Book Review: Megacatastrophes
Reviewed by: Charlene Brusso
From Ad Astra Summer 2012
Title: Megacatastrophes: Nine Strange Ways the World Could End
Author: David Darling and Dirk Schulze-Makuch
Publisher: One World Publications
Date: April 2012
Retail Price: $15.00
Someday, the world is going to end. The question is, how?
Astronomer David Darling and Washington State University astrobiologist Dirk Shulze-Makuch have come up with a list of nine threats to our humble world. Some might sound like fodder for the next Hollywood blockbuster, but in truth, everything discussed is statistically possible.
The show begins with threats closest to home: deadly problems we could actually bring upon ourselves. First up is the archetypical "gray goo" scenario: what if a nanotech project goes haywire, releasing hoards of tiny, self-replicating chemical machines that re-engineer all life on Earth into squishy, humming piles of "nano-sludge." This section is a great primer on the uses as well as concerns about nanotechnology.
Another technology-run-amok problem turns the biggest dream of the particle physics community into our worst nightmare. The Large Hadron Collider is the most powerful accelerator ever built, but in its high-energy hunt for the Higgs boson particle, the authors confirm that it could also create miniscule black holes. A micro black hole might live long enough to "gulp down" a fair amount of our planet before it decayed away.
We could be engineering our own downfall from fast-mutating killer viruses and drug-resistant bacteria, like MRSA. The Plague wiped out large numbers in Europe and Asia, and the deadly 1819 Spanish Flu epidemic infected even more, approximately one third of Earth's population. Given the distances now bridged by international business flights, it wouldn't take long for a deadly disease to circle the globe.
From cyberterrorism to the compelling psychology of computer game addiction, computers are changing the way we live. Researchers are working on artificially intelligent systems that recognize and try to mimic human emotional responses — without actually feeling the emotion behind them. The authors point out that our very first "First Contact" scenario may involve dealing with a sentient, but very inhuman, computer.
After this bevy of homegrown troubles, it's almost a relief when the authors move on to good old-fashioned "natural" disasters — that is, until you realize that these are threats over which we have absolutely no control. For example, magma seethes beneath Earth's crust, and where the crust is thinnest, supervolcanoes slowly build to the breaking point. The 1883 Krakatoa eruption killed thousands — but the ash and dust it spewed into the atmosphere affected climate and weather patterns for years afterward.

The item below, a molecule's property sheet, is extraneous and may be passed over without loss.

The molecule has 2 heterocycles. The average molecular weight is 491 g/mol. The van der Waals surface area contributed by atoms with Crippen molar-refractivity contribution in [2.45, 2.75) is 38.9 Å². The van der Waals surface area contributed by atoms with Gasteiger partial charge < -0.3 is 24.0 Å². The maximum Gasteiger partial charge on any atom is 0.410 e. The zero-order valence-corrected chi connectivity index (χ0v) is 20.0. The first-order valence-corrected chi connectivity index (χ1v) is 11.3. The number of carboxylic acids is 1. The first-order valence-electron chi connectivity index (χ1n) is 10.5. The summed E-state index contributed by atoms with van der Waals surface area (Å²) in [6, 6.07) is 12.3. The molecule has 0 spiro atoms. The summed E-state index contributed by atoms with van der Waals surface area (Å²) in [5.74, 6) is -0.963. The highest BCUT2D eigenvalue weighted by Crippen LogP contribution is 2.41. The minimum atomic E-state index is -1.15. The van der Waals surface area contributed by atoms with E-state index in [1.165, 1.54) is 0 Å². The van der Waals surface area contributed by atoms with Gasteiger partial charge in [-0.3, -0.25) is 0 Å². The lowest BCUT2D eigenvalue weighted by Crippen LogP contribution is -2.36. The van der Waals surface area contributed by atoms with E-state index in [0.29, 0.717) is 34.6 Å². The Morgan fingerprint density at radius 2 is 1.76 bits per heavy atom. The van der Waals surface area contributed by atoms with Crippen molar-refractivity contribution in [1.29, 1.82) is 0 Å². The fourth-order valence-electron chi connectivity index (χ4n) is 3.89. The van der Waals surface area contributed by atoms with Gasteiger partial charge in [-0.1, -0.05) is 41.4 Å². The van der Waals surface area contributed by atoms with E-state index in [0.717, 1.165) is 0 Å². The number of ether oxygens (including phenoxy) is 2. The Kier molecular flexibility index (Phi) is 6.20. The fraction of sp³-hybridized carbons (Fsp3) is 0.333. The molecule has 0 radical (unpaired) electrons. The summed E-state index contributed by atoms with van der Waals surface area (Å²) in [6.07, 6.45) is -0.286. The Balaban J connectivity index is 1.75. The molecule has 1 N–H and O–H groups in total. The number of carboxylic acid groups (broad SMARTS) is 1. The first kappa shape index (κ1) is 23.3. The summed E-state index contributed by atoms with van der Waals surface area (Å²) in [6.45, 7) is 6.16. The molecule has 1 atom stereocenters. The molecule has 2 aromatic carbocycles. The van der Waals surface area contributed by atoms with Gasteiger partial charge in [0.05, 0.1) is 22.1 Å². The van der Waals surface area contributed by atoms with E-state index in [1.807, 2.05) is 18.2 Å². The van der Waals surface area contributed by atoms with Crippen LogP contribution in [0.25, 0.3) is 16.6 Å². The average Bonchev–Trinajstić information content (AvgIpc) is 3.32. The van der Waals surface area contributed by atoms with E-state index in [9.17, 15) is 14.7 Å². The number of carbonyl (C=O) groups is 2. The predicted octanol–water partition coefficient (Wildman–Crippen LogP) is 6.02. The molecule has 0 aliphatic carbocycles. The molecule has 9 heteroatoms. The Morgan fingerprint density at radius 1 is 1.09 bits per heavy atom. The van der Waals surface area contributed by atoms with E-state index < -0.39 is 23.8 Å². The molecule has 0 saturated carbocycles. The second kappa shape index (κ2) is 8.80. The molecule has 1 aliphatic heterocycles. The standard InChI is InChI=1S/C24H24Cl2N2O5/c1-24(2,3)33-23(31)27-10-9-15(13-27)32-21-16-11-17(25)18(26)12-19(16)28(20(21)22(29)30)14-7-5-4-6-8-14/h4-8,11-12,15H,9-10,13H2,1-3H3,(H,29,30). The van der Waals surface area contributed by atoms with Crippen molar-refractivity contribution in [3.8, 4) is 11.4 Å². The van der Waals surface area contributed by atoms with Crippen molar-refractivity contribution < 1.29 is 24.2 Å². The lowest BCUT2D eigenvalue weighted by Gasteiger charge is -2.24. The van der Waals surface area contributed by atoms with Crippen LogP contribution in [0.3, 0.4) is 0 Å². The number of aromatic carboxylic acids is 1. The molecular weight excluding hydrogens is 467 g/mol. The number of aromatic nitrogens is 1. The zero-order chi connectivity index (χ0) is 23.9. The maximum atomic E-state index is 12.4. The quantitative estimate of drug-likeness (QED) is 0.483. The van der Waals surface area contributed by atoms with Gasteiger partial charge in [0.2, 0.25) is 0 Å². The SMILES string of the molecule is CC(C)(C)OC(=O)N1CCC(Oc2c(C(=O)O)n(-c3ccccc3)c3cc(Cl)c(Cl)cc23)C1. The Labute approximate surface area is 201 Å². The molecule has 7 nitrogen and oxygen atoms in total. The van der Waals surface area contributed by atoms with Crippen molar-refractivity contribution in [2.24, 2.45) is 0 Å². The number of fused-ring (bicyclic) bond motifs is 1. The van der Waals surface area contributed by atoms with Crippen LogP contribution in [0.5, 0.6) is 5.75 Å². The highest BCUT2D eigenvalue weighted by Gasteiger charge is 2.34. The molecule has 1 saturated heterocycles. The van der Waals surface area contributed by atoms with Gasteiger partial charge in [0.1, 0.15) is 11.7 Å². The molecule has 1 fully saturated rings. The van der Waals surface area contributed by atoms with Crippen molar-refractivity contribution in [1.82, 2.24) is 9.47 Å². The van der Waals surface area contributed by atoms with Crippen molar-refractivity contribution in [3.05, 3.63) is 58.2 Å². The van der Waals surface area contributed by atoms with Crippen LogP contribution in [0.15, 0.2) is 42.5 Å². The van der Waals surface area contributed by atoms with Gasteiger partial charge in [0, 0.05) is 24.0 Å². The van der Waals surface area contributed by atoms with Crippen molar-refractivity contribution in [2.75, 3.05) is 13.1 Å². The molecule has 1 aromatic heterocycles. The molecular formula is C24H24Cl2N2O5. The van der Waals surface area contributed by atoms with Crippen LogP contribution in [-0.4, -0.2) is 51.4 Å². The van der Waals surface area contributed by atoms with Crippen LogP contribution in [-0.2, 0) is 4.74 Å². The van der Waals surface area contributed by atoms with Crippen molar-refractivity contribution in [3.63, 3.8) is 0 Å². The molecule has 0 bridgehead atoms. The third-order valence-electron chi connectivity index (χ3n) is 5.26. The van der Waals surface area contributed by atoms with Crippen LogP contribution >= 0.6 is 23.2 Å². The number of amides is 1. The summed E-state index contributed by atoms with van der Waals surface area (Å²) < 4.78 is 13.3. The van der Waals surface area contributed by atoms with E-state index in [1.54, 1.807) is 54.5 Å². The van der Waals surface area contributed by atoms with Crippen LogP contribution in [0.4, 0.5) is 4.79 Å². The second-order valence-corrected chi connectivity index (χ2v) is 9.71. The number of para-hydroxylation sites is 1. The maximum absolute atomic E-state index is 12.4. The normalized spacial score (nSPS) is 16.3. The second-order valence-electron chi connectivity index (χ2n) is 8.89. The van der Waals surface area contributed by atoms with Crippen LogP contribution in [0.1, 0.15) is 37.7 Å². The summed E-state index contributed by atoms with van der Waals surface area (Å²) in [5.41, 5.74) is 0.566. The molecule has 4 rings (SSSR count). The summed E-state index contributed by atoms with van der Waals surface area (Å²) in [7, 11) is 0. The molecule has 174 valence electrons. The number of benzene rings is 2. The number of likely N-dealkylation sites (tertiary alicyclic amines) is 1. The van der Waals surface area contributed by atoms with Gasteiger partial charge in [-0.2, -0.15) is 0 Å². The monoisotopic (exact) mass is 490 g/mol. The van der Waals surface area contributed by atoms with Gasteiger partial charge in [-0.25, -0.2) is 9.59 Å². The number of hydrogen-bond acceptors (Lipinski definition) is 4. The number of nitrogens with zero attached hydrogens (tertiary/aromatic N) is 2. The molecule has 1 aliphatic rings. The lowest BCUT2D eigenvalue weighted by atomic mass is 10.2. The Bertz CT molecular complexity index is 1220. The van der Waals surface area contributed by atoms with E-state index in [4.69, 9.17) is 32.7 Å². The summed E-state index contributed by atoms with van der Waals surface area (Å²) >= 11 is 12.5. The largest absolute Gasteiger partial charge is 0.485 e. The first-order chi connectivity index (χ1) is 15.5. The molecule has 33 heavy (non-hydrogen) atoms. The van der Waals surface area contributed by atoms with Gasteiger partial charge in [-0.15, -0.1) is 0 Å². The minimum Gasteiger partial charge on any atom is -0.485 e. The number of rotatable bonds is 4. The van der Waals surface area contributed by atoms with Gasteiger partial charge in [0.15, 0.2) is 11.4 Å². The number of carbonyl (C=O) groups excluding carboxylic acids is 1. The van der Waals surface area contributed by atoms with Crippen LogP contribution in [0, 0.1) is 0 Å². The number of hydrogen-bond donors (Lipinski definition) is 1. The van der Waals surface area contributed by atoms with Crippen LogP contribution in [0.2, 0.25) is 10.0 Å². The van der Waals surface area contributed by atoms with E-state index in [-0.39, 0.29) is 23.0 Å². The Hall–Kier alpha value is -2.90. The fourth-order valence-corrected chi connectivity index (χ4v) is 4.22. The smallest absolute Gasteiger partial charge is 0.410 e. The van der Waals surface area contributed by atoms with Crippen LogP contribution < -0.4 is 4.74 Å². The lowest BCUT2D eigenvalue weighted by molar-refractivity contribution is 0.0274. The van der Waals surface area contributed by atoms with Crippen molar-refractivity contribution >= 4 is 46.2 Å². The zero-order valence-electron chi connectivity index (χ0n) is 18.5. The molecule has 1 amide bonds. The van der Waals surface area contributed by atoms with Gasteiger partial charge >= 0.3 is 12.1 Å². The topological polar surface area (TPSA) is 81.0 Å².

With dark glee, the authors explain that statistically, a supervolcano explodes every 100,000 years. Then they point casually to the ancient Yellowstone caldera, due to blow "any time now."
We have to move off-planet to examine the next level of possible disasters. Violent solar storms and flares can interfere with radio and satellite communications, potentially taking down the Internet. Long term, there's also evidence that increased solar activity could result in a cooler-temperature star, bringing climate disruption, even Ice Ages.
Look a little further out and you find the possibility of death by giant asteroid impact — or "the big dumb rock scenario." At least we have a shot at changing this outcome, given funding for tracking and steering incoming asteroids and comets out of the way. We'd have absolutely no chance to avoid a blast from a distant supernova. With its shockwave traveling at the speed of light, we literally wouldn't see it until it hit us, baking the Earth with radiation.
Last but not least is the science-fictional "Dark Contact" scenario — not intelligent aliens, but alien bacteria or viruses. Stowaway bugs on satellites and space vehicles prove that the toughest can withstand hard vacuum and radiation, as well as lack of food and water. If hostile to human life, alien organisms, no matter how primitive, would be nearly impossible to fight.
Each chapter concludes with the Catastrophometer: the higher the reading, the more likely the event, and the more devastating its effects. Zero means no population loss; one is 10 million gone. At five, say goodbye to 1 billion people. Ten means complete extinction. The authors assign the highest (worst) score to Earth-based bugs, but the aliens aren't far behind. The threat of solar variation ranks a mere two on the scale.
Darling and Schulze-Makuch deliver a light-hearted but thorough introduction to some truly fascinating science here. Earth doesn't have a bright red bullseye painted on it — it doesn't have to. These threats are all consequences of our existence in "a quiet backwater of an ordinary, middle-aged spiral galaxy, circling one of the more sedate kinds of stars."
Read more about David Darling at www.daviddarling.info.
Charlene Brusso is a science writer/reviewer based outside Syracuse, N.Y.
© 2012 Charlene Brusso